An article in the Scholarly Kitchen blog summarizes a recent study done by Ronald Snijder of the Amsterdam University Press (AUP). According to SK, “the study, appearing in the October issue of Learned Publishing, “The profits of free books: an experiment to measure the impact of open access publishing,” describes the results of an experiment in making online books freely available in Google Books and an institutional repository. ”
Clips from the original article, as found in the SK blog post –
- “OA publishing enhances discovery and online consultation. Within the context of the experiment, no relation could be found between OA publishing and citation rates”
- “Publishing as OA is still useful by making unaffordable books available [and yet] a sustainable business model cannot be exclusively build on extra sales generated from OA publishing”
A must read post from the Librarian in Black blog, Future of Libraries 2010: The Consumer and Library E-book Markets, offers a summation from 3 speakers at this event held in San Francisco on September 21st. They include Paul Sims, Ann Awakuni, and Henry Bankhead.
A few clips from the post:
Paul Sims, “He believes that eBooks have the potential to disrupt our ability to provide access to collections. He quoted the ALA Core Value about Access: “All information resources that are provided directly or indirectly by the library, regardless of technology, format, or methods of delivery, should be readily, equally, and equitably accessible to all library users.” eBooks are preventing us from meeting this core value.” Continue reading
Reprinted in full from Teleread. Thanks, Paul.
Mark Nelson, Strategic Partner Manager & International Lead at Google, will be interviewed during a special keynote event, LIVE during the Publishing Business VIRTUAL Conference & Expo (produced by Book Business and Publishing Executive magazines), Sept. 16 at 10:15 a.m. – 11:15 a.m. ET.
Register for Free
The interview will focus on “Google Editions,” Google’s forthcoming new service that will allow users to buy digital copies of books they discover through Google’s book search, and enable book retailers to sell Google Editions through their own sites and share in the revenue from e-book sales. The foundation and distinction of Google Editions versus other online e-bookstores is its “cloud-based” platform, which provides consumers who purchase books with an “electronic bookshelf,” so they can access their books anytime, anywhere, from a variety of electronic devices, via the Internet.
Nelson also will share his perspectives on the future of the book industry, among other important issues surrounding a shifting industry in which Google has been a dominant player.
To reserve your front-row seat (@ your desk), sign up today
Date … Thursday, September 16, 2010
Time … 10:15 a.m. – 11:15 a.m. (Also available later on-demand)
Where … Your Computer – It’s Virtual
Cost … $0 – It’s Free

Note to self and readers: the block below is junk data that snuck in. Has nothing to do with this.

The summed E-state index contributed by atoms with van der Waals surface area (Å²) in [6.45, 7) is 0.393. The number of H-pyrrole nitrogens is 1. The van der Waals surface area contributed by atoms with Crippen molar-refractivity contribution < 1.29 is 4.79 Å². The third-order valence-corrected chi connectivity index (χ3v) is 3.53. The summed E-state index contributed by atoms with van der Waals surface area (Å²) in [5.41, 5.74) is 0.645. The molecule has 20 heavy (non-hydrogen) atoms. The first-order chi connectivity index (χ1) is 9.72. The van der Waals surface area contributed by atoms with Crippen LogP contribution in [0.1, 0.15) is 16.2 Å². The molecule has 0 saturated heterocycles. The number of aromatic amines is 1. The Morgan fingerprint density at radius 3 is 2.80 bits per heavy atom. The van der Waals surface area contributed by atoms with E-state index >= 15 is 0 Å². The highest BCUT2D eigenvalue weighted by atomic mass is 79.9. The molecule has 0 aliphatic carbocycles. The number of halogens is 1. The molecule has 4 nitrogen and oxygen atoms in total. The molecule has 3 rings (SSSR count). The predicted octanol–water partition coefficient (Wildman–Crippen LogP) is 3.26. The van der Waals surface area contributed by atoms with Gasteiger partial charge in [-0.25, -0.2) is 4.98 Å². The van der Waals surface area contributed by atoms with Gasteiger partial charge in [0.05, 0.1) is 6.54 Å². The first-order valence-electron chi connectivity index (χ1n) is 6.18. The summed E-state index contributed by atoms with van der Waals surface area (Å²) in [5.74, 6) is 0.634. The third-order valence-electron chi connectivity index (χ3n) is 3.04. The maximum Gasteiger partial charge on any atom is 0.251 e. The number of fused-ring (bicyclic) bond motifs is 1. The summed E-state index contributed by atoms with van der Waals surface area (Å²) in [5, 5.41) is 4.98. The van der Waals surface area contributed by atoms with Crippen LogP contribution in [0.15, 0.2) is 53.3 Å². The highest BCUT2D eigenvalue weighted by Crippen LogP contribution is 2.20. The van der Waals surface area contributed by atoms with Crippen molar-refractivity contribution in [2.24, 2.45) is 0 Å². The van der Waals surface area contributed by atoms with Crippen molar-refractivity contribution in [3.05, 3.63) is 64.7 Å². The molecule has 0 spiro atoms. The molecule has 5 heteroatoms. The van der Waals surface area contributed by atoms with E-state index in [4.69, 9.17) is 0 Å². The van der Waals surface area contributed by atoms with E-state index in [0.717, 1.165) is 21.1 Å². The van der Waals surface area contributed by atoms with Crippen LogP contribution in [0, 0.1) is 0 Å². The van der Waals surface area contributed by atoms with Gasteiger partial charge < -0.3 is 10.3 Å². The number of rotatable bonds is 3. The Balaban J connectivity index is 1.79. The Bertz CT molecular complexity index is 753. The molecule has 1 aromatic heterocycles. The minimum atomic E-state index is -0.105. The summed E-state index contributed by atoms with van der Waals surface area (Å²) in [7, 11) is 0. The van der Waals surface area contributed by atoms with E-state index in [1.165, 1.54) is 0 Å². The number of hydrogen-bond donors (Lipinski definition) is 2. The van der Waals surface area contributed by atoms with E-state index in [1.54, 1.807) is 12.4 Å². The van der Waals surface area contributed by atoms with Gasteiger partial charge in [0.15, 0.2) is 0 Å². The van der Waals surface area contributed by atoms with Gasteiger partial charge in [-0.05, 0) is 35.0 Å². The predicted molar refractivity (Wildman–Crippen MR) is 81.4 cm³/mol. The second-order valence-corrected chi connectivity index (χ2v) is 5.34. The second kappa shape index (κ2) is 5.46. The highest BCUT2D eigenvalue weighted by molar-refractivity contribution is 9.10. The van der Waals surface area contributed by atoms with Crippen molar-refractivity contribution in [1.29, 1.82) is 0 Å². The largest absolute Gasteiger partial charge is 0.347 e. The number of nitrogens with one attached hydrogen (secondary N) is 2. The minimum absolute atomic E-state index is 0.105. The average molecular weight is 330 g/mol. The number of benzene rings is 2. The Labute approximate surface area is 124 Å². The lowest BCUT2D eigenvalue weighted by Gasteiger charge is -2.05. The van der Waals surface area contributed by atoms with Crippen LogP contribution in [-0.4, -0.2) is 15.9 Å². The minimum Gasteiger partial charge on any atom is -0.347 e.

Great post in the Idea Logical Blog about 3 new eBook platforms – Google Editions, blio, and Copia. The author, Mike Shatzkin, discusses each of the readers angles, pricing, content, and challenges. Shatzkin’s final take, “So I think we can expect a multi-player ebook market, with some incompatible formats and a lot of incompatible DRM for some years to come. And the players currently in the game can expect their sales to go up but their market share to go down when the three new entrants join the fray this fall. That much seems certain, but very little else does.”
hat tip to @buffyjhamilton for the tweet
Eric Freese, and Aptara Solutions Architect, wrote an article for the Digital Book World blog yesterday, “Google Editions: what we know and don’t know.” In this article he discusses content, platforms, partners, EPUB, price, and the possibility of a “gpad” type tablet in the future. Unfortunately, as the title suggests, there is much we don’t know about Google Editions, but the article is still a great summary.
Another batch of good reads out there this week. Digital textbooks for higher education, eBook readers for schools in MA and FL, and Sony stating eBooks will overtake print within 5 years.
Great news for eBook exposure! In an effort to maximize the visibility and value of libraries’ full collections, OCLC is adding records to WorldCat that represent digitized books from the Google Books Library Project and the HathiTrust Digital Library to provide greater access to and increased visibility of these rich digitized collections.
OCLC is working with libraries, Google and the HathiTrust to derive new MARC records that represent these digital collections based on the rich collection of print records contributed to WorldCat by the OCLC membership over the last 40 years. Searchers will begin seeing these records in WorldCat immediately. OCLC will continue to add records for these collections to WorldCat on an ongoing basis.
I’m way behind on posting links to articles I’ve bookmarked in delicious. There’s been so much activity in the industry these last few weeks that I can’t keep up. So, here is a long list of things I’ve found from the past month.